- School/Institute/Department: School of Medicine & Dentistry, Blizard Institute
- Subjects: Art, Neuroscience
- Audience: General Public
Art Neuro was a 4 day program of activities bringing together art and science. The central event was an exhibition of artwork featuring pieces formed from the result of 4 month collaborations between 16 pairs of artists and neuroscientists as well as 3 interactive visual illusion installations.
Leading up to the exhibition the programme also hosted a series of workshops and talks. These included an interactive memory experiment, a number of screen printing workshops which intercalated with a lesson in brain evolution, knit-a-neuron sessions, a mental health panel discussion, a brain-themed poetry evening, a “synaesthesia” cocktail night and numerous SciBar events – which featured talks by artists and scientists.
The main exhibition was free and attracted over 1000 participants, encouraging the public to directly engage with current neuroscience topics by speaking to the artists and scientists who were present to talk about their experiences of science with the artwork acting as the starting point for debate and conversation.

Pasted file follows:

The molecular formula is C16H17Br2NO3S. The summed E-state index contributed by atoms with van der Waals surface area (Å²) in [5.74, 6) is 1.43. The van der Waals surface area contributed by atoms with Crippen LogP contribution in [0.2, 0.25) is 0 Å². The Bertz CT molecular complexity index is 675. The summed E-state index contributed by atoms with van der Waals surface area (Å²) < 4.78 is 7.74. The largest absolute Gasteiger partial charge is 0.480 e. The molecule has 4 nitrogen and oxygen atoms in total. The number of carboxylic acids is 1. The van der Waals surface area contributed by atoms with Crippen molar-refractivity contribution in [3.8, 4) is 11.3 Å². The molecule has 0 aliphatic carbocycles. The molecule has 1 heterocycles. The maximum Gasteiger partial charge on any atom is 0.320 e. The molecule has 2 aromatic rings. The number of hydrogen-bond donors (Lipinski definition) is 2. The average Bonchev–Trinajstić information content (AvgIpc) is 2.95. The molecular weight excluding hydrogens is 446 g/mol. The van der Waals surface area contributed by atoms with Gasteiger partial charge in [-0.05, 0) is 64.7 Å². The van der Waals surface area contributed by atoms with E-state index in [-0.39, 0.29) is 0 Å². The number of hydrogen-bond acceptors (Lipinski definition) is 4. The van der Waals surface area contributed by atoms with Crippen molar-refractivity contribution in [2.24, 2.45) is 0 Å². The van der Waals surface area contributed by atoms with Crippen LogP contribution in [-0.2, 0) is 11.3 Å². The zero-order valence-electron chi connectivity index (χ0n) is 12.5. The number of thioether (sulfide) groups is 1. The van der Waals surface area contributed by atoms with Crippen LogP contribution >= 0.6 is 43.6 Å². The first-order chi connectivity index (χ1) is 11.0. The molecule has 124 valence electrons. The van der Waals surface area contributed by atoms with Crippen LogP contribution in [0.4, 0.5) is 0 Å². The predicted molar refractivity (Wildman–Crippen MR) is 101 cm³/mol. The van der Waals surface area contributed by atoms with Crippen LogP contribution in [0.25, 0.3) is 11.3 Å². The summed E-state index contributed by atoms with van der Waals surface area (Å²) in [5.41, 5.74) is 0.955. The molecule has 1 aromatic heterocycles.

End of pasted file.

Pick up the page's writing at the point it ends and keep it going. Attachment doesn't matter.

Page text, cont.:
Another element to the project was the multi-disciplinary collaborations between artists and scientists themselves. Through their partnerships, both groups learned about the other's way of working, learning how to better communicate their work to others, challenging stereotypes and learning more about what others find interesting about their work. The projects have also yielded results outside of the creation of artworks, with new collaborations planned, existing work being used for charity and to crowdsource funding for further research, as well as one collaboration developing new diagnostic methods using the deconstructed objects created by the artist.
Neuroscience is an increasingly important area of science and is used in today’s medicine for life saving work into areas such as brain disorders, imagery and addiction. However, outside of the scientific and medical community there is still much unknown about the developments in this subject and what they mean for the wider public. ArtNeuro sought to create new audiences by using creative ways to open science to the public eye to catch their attention and raise awareness.
The exhibition has since toured to Edinburgh as part of the International Science Festival and plans to create a new set of artwork in its next project 'ArtNecro'. Its lasting legacy has been the creation of a network of multidisciplinary artists and scientists who are continuing to collaborate to produce valuable work, methods and resources for both artists and scientists.
For more information on ArtNeuro and their latest incarnation as ArtNecro you can visit their website, or follow them on Facebook and Twitter. The Centre for Public Engagement also wrote a blog post on their visit to the exhibition on its opening day.
This project was funded by a CPE Large Award.